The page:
Editorial: Politically-Motivated Extrajudicial Killing
2023-06-02 - 3:00 p
Bahrain Mirror: Since Saudi forces stormed Bahrain in 2011, the Saudi regime has been involved in killing and abusing Bahrainis simply for demanding political reforms, in order to put an end to the Al Khalifa family's monopoly over power.
The execution crime of Bahrainis Jaafar Sultan and Sadiq Thamer was not the first and will not be the last, as Saudi forces in Bahrain were involved in killing demonstrators. Bahrainis remember how martyr Ahmed Farhan was executed in Sitra in the field at the hands of Saudi forces.
This is not about terrorism, as the Saudi regime attempted to claim and circulate through its official statement on the execution of the two martyrs, but rather about terrorizing Bahrainis, intimidating and pushing them to withdraw their legitimate political demands.
This is what Saudi Arabia called for when it directly intervened in Bahrain's internal political affairs in March 2011, as it made political protesters choose between returning to their homes or facing repression and death.
Since then, Saudi Arabia has provided all means of intervention, from military and political support to back the Al Khalifa family against the Bahraini people, an approach Saudi Arabia has taken to quell the Arab Spring everywhere.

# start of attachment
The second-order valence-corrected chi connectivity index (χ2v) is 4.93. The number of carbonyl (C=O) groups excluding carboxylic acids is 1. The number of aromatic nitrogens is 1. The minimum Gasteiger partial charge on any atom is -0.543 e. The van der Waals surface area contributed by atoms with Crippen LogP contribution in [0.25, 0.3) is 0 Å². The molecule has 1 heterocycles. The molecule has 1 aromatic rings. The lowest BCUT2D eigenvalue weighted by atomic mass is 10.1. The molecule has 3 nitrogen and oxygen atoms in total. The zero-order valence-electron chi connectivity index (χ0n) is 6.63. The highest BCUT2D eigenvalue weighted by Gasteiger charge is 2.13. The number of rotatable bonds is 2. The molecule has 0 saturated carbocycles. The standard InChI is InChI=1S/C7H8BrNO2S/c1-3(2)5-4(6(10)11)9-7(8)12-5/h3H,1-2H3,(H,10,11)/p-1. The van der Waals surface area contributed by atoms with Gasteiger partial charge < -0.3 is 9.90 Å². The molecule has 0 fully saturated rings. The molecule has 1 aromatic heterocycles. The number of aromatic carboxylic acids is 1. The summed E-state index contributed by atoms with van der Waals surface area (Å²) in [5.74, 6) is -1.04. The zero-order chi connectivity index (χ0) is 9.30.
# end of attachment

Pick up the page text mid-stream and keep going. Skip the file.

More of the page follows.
The execution of martyrs Jaafar Sultan and Sadiq Thamer came in the context of Saudi Arabia's killing method that it deems to be its undefeated method, which the Bahraini government has chosen for itself in response to popular protests.
It is a crime carried out by Saudi Arabia and applauded by the Bahraini regime, which carried out similar sentences against 5 young men, Abbas Al-Samie, Sami Mushaima, Ali Al-Singace, Ahmed Al-Malali and Ali Al-Arab in 2017 and 2019.
This crime was just an exchange of roles between the two regimes, as the Bahraini formal courts had sentenced Sultan and Thamer to life imprisonment in support of the Saudi courts' death penalty, before leaving them there to face their death.
The Bahraini authorities could have requested their extradition to serve an enforceable sentence issued from their courts, but they chose to leave them there to face the death penalty, a punishment they wanted and encouraged the Saudis to commit.
The Bahraini authorities, who have carried out and sentenced dozens of young men to death within the framework of their so-called security approach to political demands, certainly would not want to save them from the death penalty.
By executing martyrs Sultan and Thamer, Saudi Arabia has once again confirmed that it is a party to an internal political conflict involving the Bahrainis, in which it supports one party at the expense of another under sectarian motives.
Al Saud has increased the systematic escalation of executions, which reached up to 38 victims this year, most of whom belong to the Shia faith.
The sentences, although under a legal cover, are extrajudicial killings driven by political and sectarian motives, whose victims are Shia who have been tortured and forced to confess to crimes they did not commit.